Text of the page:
Saturday, 26 June 2010

Dictionary of Received Ideas

I'm no Flaubert, you'll be suprised to hear, but at various points I have toyed with the idea of writing a contemporary version of his 'Dictionary of Received Ideas'. I actually see there is a facebook group dedicated to this, but they don't seem to have got very far. I can't achieve Flaubert's devastating wit and ability to capture the true banality, but out of semi-annoyance I can't resist a couple of attempts.

, never live in the 'real world', don't understand business

, never an academic, involved in the real world

, neither autonomous nor propoganda. Always problematising, questioning, making one think. Provocative, but never be so vulgar as to be actually shocked.

, destroying our culture or giving birth to a new public sphere. When meeting a blog writer always express suprise they find time to write it, never visit.

, passe, but express admiration for Derrida

, see Same

, condemn in all forms

, misunderstood, admire tentatively

, always teleological, stagist, and reductivist. Express appreciation for the thought of Marx, but with the proviso it won't quite do today.

The Novel
, 'Dead', or 'In better health than ever (thanks to Coetzee)'

, always be writing one.

, better than trees, see Tree

, see Difference

, now liberated

Temporary Autonomous Space
, live in one

, worse than rhizomes, see Rhizome

, too popular, really a Stalinist, but always provocative

Tuesday, 22 June 2010


Images from Alberto of our tour of Rotterdam harbour on an icy Sunday in June... This is part of a new website for Alberto and Jeff Kinkle's forthcoming zero book Cartographies of the Absolute (thanks to Nina). Mine are on Facebook here.

Saturday, 12 June 2010

Our Bloch

The perfect description of Evan's project, detourned from Adorno on Bloch:

'Like all thought worthy of the name, Evan's thrives on the edge of failure, in close proximity to sympathy for the occult.'

Thursday, 10 June 2010

We come from the land of ice and snow

Evan, suggestive and perplexing on that neatly insane Nazi-adopted cosmogony of 'world ice theory'. This reminded me of Roger Callois's rather dubious 30s essay 'The Winter Wind', on which Benjamin commented:

His contribution, 'The Winter Wind', celebrates the "bitter wind," under whose frosty breath all the weak must die, and in which the fit will recognize each other by their red cheeks (not from shame) in order to unite in a caste of heroes ....
and this of course:

It's interesting to analyse, as this post does, the radicalised nihilism of such fascist/Nazi 'theories', or pseudo-theories, not least for the questions they raise about the attractions of nihilism more generally and question of active/passive/completed nihilism. In what forms do such nihilisms seem to allow/accept ther very hierarchisations and distinctions they (should) problematise? What questions does this raise for the contemporary valorisation of nihilism? Is a cosmogenic 'absolute nihilism', thinking here of Thomas Ligotti, an exit from such attractions or does it reproduce an elitism of the confrontation with meaninglessness?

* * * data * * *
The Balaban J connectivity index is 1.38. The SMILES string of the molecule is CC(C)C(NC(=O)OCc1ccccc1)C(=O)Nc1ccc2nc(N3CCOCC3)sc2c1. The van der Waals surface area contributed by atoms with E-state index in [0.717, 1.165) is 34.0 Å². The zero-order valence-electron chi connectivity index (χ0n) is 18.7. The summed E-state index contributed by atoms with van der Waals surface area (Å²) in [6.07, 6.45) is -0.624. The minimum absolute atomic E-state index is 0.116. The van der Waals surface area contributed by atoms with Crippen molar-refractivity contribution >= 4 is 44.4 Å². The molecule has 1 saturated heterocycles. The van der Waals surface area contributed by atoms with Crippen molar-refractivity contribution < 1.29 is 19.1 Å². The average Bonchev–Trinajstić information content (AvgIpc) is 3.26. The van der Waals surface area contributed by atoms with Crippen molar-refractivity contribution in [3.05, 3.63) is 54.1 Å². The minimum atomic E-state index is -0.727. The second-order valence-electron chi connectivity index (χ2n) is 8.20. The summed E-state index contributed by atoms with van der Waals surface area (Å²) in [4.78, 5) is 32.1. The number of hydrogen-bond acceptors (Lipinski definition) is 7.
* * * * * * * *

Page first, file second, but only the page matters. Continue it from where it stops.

Wednesday, 9 June 2010

smells like victory

In the wake of the move of CRMEP to Kingston the ironies keep on coming:

"Around 4/5th of Middlesex University’s research in RAE2008 was rated as of international standing. An important aspect of our strategy to build on this success is to strengthen our research student base. Consequently, we are funding several fully funded research studentships for an October 2010 start. Applications from suitably qualified candidates are invited in the following areas."

My personal feeling, reinforced by someone more sensible than I, is that under the conditions of the rigged game this was a victory. The rigidity of the academic job market, which once was a trade off with job security, now works to undermine academics. The obvious point was that Middlesex regarded their staff as disposable and now they have 'disposed' themselves en masse. Of course I feel real concern for those left behind, more than most as I feel strongly the need for struggles to increase job security. I'm deeply critical and sceptical about those 'radical' demands to exit philosophy from the university - living outside the university is living in other forms of wage labour, and I see nothing wrong with demanding state support for education (pending abolition of the state / value form / etc...).
The fantasy of the private university or certain forms of knowledge common seems to me to rest on a further entrepreneurialisation of knowledge. Here is where a thinking of the state and capital is required, rather than recycling anti-social democracy tropes in the guise of exodus style radicalism. 'Abolish the university', well wait around it's already being done by neo-liberal capitalism (isn't there a story that Jacques-Alain and Judith Miller where moved out of one Paris university by the French state (to another, but in the provinces!) in their haut Maoist destroy the university phase).